Do I Really Need Community?

I used to believe that people aren’t important. That community wasn’t necessary for thriving. That I could get to where I wanted to go faster if I didn’t have people "slowing me down."

That belief was born from my identity, which said, “I’m too shy and quiet to actually connect with anybody, and far too different to build real relationships with people.”

To protect my heart from being hurt, I formed a defensive mechanism by pushing people out of my life if they got too close. I reasoned that if I didn't know anybody, I would never get hurt or rejected.

Photo by  Japheth Mast

Photo by Japheth Mast

What I didn’t realize was that it wasn’t someone else, it was me. I was rejecting myself. I was pushing myself away. I was my own biggest problem.

I’m definitely not 100% past that, but it has been so freeing to realize. Now I have permission stop hiding.

No longer is a life without deep, meaningful, and rich relationships worth pursuing. I’m done with running from what I now know that I need the most.

Here are a few pictures of what good community looks like

1. Depth > Width

Many equate good community to how many people we know. But to me, great community is when you have a few people who you know really well and who know you really well. 

Great community = a few people who you know really well and who know you really well.

We tend to go a mile wide and an inch deep, and that's what we need to do at the beginning. But if we keep living without any deep connections, we need to seek those out. My goal in community is to be an inch wide and a mile deep in relationships.

We physically can't get to know everyone. A lot of our relationships might be surface level, and that's okay. We identify the people we want to connect with, and pursue them to go deeper. 

Relationships can't all be shallow.

We must have the few friends we can call anytime and be real.

A good indicator of how strong your community is is how many people you can call anytime you need to process a hard day, a difficult decision, or to celebrate something awesome you did. How many people are on your speed dial?

2. Healing comes through community

All my big breakthroughs and life lessons came in community, often through hard conversations with real people. These moments almost never came when I was alone. 

You can't come to healing alone. | Wm. Paul Young | Japheth Mast Blog

You are designed to be open and unashamed - be vulnerable. We cannot get healing unless we are truthful about where we are at with our friends. Tell your secrets. 

Vulnerability means opening yourself up to be affected by other people. It's not just sharing the scary bad, shameful things about your life with other people. But it also means sharing the awesome, super cool things about yourself that you don't want people to know about because they might laugh at you.

Vulnerability is how we get breakthrough and healing and growth. It is impossible otherwise!

You have to risk in relationships - for relationships!

Kill introspection. Build roots with those in your life. Get out of your head, and into your heart. Connection happens heart to heart, not mind to mind. It's not always easy; it's always worth it.

Real connection isn't always easy; it's always worth it.

3. People at different levels in life

You need people who you are leading, people who are on the same level as you, and people who are leading you. It's been said that we should spend 1/3 of our time with each of these 3 categories of people.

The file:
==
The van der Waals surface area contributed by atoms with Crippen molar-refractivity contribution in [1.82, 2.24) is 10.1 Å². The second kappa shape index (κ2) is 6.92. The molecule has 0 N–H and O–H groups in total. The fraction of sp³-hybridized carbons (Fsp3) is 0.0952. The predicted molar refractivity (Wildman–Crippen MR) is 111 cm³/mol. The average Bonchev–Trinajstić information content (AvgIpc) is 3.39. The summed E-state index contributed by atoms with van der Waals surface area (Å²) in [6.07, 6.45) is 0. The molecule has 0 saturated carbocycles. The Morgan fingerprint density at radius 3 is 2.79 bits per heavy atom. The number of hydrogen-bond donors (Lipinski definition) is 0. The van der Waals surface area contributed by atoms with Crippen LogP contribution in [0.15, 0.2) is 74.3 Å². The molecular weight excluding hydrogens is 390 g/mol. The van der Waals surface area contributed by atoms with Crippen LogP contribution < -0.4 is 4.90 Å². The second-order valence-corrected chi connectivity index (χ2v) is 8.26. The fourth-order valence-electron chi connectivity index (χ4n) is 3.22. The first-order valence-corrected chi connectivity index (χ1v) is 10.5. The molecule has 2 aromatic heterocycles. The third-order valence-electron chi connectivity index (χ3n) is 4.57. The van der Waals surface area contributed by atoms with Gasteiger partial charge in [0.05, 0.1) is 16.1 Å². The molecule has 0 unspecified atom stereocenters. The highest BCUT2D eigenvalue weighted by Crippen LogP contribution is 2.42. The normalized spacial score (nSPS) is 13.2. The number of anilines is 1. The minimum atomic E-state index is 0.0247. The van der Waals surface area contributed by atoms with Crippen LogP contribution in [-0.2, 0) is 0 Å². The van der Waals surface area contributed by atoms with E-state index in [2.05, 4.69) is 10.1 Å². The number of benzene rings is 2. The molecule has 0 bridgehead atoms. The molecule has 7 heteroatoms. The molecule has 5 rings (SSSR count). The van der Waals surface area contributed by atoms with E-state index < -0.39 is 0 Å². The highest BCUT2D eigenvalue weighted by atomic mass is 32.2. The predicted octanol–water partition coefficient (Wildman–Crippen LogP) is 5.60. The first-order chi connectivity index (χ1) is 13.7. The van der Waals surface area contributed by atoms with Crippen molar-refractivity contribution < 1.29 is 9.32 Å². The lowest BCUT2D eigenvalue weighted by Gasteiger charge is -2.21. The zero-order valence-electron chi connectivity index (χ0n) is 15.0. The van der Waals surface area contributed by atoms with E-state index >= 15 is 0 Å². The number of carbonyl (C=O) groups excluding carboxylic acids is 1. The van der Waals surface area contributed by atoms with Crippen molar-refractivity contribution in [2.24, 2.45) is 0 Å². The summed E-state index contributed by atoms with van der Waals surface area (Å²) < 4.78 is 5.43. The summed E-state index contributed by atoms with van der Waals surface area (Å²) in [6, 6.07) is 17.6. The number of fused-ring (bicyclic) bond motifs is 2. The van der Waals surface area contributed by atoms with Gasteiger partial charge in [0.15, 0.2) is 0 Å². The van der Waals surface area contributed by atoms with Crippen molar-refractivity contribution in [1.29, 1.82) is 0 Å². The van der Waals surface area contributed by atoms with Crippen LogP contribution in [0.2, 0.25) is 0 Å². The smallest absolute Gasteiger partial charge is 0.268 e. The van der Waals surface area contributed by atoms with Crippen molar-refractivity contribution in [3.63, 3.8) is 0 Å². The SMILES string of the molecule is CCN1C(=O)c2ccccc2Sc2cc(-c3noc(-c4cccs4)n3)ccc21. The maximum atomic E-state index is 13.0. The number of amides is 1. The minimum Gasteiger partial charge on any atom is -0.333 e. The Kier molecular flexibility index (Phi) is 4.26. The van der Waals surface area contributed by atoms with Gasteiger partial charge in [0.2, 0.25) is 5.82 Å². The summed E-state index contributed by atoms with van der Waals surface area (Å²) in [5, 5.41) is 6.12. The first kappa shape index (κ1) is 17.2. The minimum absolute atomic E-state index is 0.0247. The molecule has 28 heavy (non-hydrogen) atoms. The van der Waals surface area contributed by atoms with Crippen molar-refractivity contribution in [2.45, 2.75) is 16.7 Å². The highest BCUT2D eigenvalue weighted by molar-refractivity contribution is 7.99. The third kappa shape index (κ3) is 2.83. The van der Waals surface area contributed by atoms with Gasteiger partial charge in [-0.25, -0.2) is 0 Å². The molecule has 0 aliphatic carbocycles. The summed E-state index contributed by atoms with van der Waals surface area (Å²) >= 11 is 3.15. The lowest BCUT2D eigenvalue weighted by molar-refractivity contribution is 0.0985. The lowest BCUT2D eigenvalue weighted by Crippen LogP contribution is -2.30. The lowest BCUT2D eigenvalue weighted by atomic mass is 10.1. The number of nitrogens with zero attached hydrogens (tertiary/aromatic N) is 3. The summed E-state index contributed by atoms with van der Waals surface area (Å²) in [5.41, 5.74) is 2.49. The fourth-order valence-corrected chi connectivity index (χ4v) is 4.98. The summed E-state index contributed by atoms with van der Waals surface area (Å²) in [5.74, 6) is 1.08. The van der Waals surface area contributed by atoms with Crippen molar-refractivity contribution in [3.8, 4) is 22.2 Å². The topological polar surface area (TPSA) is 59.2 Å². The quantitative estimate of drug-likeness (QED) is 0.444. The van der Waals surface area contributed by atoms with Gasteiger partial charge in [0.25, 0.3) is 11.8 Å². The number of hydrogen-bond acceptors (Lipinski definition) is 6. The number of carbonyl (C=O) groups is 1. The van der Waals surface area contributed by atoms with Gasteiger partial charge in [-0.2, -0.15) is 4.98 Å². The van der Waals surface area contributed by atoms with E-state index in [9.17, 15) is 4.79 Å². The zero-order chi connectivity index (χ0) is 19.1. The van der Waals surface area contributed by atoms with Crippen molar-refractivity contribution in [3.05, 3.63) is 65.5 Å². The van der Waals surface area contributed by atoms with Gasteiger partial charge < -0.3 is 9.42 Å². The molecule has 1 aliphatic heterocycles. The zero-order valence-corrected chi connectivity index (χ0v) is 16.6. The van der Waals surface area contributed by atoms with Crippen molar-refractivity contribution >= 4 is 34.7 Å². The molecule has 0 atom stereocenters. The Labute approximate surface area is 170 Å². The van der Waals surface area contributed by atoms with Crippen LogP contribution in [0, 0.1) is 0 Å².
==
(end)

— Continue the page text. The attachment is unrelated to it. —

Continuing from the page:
We become like the sum of the 5 people we spend the most time with. Who are you spending that time with?

We sometimes tend to believe that, "I'm invincible! I'm only affected by people I want to be affected by!" This is generally not true. 

So of course, we must spend time with broken and hurting people, because if we don't, who will? But we don't have to let them affect us in the same way we allow a close friend to affect us. There are different levels of permission we give to every person who enters our life.  

4. People who think differently

It's dangerous to surround ourselves with people who look, think, and talk just like us. It becomes hard to truly grow and move forward.

Some of my best friends are nothing like me. We look at life completely differently, and sometimes I think to myself, "Why am I friends with this person again?" But it is often those people who have changed my life the most.

We must surround ourselves with people who will challenge our beliefs. It is good to be friends with people who offend us, because it is usually them we need the most.

Offense reveals what is inside our hearts that can hurt us.

5. Everyone has something that we need

We are all needed. We all have something that someone else in our life needs. Every person we cross paths with has something that we need. We can learn from everyone. 

But let's not allow perfectionism to creep into our process. We begin thinking that people must be perfect, that those who are leading us must be perfect.

But no. Leaders are in process! I'm in process! It's okay to not be perfect. 

"You cannot give to someone what you don't have yourself."

We cannot give what we don't have. And we will get what we need from the people in our life.

Practical Next Steps

Take some time to evaluate the depth of your community. Are your relationships shallow and surface level, or do you have a handful of deep, meaningful relationships? How can you move to a place where you always know that you can make a call in time of need and have someone who loves you on the other end?

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Japheth Mast, Emotional Health Blogger

Japheth is a writer, photographer, and encourager. He currently resides in northern California where he is learning how to make life awesome every single day.